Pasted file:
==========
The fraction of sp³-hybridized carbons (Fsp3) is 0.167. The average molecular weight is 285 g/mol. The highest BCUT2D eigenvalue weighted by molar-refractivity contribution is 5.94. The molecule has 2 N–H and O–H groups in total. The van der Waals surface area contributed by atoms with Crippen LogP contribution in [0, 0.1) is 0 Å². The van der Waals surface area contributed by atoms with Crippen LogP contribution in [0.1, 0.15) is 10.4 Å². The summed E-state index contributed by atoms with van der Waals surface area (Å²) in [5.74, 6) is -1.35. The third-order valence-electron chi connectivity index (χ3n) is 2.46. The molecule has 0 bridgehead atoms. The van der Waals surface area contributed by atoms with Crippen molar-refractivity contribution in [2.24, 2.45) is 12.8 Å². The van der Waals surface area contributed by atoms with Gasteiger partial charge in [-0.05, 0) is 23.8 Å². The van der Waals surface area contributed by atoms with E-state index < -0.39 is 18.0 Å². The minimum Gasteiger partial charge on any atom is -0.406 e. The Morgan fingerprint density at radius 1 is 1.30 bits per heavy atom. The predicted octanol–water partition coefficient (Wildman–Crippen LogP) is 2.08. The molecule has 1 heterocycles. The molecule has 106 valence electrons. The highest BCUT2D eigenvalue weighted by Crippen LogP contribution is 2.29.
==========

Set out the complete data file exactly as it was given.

The fraction of sp³-hybridized carbons (Fsp3) is 0.167. The average molecular weight is 285 g/mol. The highest BCUT2D eigenvalue weighted by molar-refractivity contribution is 5.94. The molecule has 2 N–H and O–H groups in total. The van der Waals surface area contributed by atoms with Crippen LogP contribution in [0, 0.1) is 0 Å². The van der Waals surface area contributed by atoms with Crippen LogP contribution in [0.1, 0.15) is 10.4 Å². The summed E-state index contributed by atoms with van der Waals surface area (Å²) in [5.74, 6) is -1.35. The third-order valence-electron chi connectivity index (χ3n) is 2.46. The molecule has 0 bridgehead atoms. The van der Waals surface area contributed by atoms with Crippen molar-refractivity contribution in [2.24, 2.45) is 12.8 Å². The van der Waals surface area contributed by atoms with Gasteiger partial charge in [-0.05, 0) is 23.8 Å². The van der Waals surface area contributed by atoms with E-state index < -0.39 is 18.0 Å². The minimum Gasteiger partial charge on any atom is -0.406 e. The Morgan fingerprint density at radius 1 is 1.30 bits per heavy atom. The predicted octanol–water partition coefficient (Wildman–Crippen LogP) is 2.08. The molecule has 1 heterocycles. The molecule has 106 valence electrons. The highest BCUT2D eigenvalue weighted by Crippen LogP contribution is 2.29.